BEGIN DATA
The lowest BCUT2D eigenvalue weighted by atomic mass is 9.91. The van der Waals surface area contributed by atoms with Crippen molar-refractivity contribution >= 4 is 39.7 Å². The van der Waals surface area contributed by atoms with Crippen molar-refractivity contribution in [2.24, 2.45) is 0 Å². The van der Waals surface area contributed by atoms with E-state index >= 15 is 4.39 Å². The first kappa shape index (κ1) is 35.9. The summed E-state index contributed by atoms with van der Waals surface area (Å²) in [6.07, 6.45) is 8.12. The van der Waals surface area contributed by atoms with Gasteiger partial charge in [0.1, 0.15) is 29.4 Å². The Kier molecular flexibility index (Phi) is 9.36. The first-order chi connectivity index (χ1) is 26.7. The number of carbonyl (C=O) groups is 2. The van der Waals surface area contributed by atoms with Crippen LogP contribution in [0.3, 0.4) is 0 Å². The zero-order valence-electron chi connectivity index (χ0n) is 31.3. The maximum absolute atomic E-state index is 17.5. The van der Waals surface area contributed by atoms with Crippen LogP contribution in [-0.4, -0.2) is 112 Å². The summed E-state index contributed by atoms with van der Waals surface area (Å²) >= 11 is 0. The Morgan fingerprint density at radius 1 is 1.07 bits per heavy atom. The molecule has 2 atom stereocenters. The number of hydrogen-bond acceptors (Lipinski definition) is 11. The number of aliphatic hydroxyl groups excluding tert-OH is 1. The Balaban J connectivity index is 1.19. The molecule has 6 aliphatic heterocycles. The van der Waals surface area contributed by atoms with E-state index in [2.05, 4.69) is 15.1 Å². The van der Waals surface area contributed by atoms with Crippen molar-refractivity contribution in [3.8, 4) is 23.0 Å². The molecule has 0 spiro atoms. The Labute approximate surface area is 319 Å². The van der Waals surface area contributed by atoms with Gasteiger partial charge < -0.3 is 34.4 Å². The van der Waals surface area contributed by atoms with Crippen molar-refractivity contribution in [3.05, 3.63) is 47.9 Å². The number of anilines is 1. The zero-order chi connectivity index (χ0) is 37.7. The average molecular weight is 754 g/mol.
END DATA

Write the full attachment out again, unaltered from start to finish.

The lowest BCUT2D eigenvalue weighted by atomic mass is 9.91. The van der Waals surface area contributed by atoms with Crippen molar-refractivity contribution >= 4 is 39.7 Å². The van der Waals surface area contributed by atoms with Crippen molar-refractivity contribution in [2.24, 2.45) is 0 Å². The van der Waals surface area contributed by atoms with E-state index >= 15 is 4.39 Å². The first kappa shape index (κ1) is 35.9. The summed E-state index contributed by atoms with van der Waals surface area (Å²) in [6.07, 6.45) is 8.12. The van der Waals surface area contributed by atoms with Gasteiger partial charge in [0.1, 0.15) is 29.4 Å². The Kier molecular flexibility index (Phi) is 9.36. The first-order chi connectivity index (χ1) is 26.7. The number of carbonyl (C=O) groups is 2. The van der Waals surface area contributed by atoms with Crippen LogP contribution in [0.3, 0.4) is 0 Å². The zero-order valence-electron chi connectivity index (χ0n) is 31.3. The maximum absolute atomic E-state index is 17.5. The van der Waals surface area contributed by atoms with Crippen LogP contribution in [-0.4, -0.2) is 112 Å². The summed E-state index contributed by atoms with van der Waals surface area (Å²) >= 11 is 0. The Morgan fingerprint density at radius 1 is 1.07 bits per heavy atom. The molecule has 2 atom stereocenters. The number of hydrogen-bond acceptors (Lipinski definition) is 11. The number of aliphatic hydroxyl groups excluding tert-OH is 1. The Balaban J connectivity index is 1.19. The molecule has 6 aliphatic heterocycles. The van der Waals surface area contributed by atoms with E-state index in [2.05, 4.69) is 15.1 Å². The van der Waals surface area contributed by atoms with Crippen molar-refractivity contribution in [3.8, 4) is 23.0 Å². The molecule has 0 spiro atoms. The Labute approximate surface area is 319 Å². The van der Waals surface area contributed by atoms with Gasteiger partial charge < -0.3 is 34.4 Å². The van der Waals surface area contributed by atoms with Crippen molar-refractivity contribution in [3.05, 3.63) is 47.9 Å². The number of anilines is 1. The zero-order chi connectivity index (χ0) is 37.7. The average molecular weight is 754 g/mol.